Patterns and predictors of β-diversity in the fragmented Brazilian Atlantic forest: a multiscale analysis of forest specialist and generalist birds


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Abstract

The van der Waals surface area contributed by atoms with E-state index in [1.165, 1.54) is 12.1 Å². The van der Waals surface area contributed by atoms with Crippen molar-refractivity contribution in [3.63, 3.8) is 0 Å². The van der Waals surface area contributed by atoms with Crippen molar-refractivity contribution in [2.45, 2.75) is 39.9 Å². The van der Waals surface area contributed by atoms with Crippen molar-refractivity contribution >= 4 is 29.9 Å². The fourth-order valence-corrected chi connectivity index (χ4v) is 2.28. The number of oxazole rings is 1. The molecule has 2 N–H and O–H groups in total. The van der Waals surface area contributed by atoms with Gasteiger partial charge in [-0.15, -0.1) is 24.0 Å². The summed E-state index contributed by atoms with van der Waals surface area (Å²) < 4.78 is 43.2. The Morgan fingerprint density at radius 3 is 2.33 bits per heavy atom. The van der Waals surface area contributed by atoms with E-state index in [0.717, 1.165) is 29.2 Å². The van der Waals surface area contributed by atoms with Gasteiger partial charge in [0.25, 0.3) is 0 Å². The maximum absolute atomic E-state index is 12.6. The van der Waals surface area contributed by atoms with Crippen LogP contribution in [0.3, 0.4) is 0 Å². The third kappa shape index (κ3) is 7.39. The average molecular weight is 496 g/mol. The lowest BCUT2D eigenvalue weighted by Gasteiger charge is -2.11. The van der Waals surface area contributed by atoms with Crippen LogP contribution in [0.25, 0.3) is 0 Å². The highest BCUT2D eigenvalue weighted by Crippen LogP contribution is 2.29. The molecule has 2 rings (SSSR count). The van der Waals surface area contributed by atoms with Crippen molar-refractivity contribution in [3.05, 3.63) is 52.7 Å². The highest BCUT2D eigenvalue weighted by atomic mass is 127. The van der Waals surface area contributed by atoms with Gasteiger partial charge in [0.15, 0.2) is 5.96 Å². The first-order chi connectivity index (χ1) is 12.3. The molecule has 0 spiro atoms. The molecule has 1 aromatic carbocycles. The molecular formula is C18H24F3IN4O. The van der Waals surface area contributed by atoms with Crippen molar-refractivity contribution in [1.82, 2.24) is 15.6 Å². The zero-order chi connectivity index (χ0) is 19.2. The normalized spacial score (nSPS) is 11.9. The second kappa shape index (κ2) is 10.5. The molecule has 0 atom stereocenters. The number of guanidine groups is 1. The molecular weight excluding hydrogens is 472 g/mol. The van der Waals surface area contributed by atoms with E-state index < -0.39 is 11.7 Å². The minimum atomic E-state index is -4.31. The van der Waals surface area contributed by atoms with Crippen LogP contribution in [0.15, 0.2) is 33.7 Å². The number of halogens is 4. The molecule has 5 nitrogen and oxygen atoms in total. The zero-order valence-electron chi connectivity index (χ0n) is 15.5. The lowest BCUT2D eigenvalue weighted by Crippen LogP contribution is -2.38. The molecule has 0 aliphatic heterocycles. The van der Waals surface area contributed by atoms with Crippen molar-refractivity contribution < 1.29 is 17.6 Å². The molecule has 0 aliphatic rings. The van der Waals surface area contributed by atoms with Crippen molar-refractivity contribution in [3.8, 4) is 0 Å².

Summary1. Biodiversity maintenance in human-altered landscapes (HALs) depends on the species turnover among localities, but the patterns and determinants of β-diversity in HALs are poorly known. In fact, declines, increases and neutral shifts in β-diversity have all been documented, depending on the landscape, ecological group and spatial scale of analysis.2. We shed some light on this controversy by assessing the patterns and predictors of bird β-diversity across multiple spatial scales considering forest specialist and habitat generalist bird assemblages.3. We surveyed birds from 144 point counts in 36 different forest sites across two landscapes with different amount of forest cover in the Brazilian Atlantic forest. We analysed β-diversity among points, among sites and between landscapes with multiplicative diversity partitioning of Hill numbers. We tested whether β-diversity among points was related to within-site variations in vegetation structure, and whether β-diversity among sites was related to site location and/or to differences among sites in vegetation structure and landscape composition (i.e. per cent forest and pasture cover surrounding each site).4. β-diversity between landscapes was lower than among sites and among points in both bird assemblages. In forest specialist birds, the landscape with less forest cover showed the highest β-diversity among sites (bird differentiation among sites), but generalist birds showed the opposite pattern. At the local scale, however, the less forested landscape showed the lowest β-diversity among points (bird homogenization within sites), independently of the bird assemblage. β-diversity among points was weakly related to vegetation structure, but higher β-diversity values were recorded among sites that were more isolated from each other, and among sites with higher differences in landscape composition, particularly in the less forested landscape.5. Our findings indicate that patterns of bird β-diversity vary across scales and are strongly related to landscape composition. Bird assemblages are shaped by both environmental filtering and dispersal limitation, particularly in less forested landscapes. Conservation and management strategies should therefore prevent deforestation in this biodiversity hotspot.This study demonstrates that shifts in β-diversity in human-altered tropical landscapes depend on landscape composition, spatial scale and ecological groups. The extirpation of forest specialist birds was compensated by the proliferation of habitat generalist species in the less forested landscape, demonstrating the existence of compensation dynamics in the study system.

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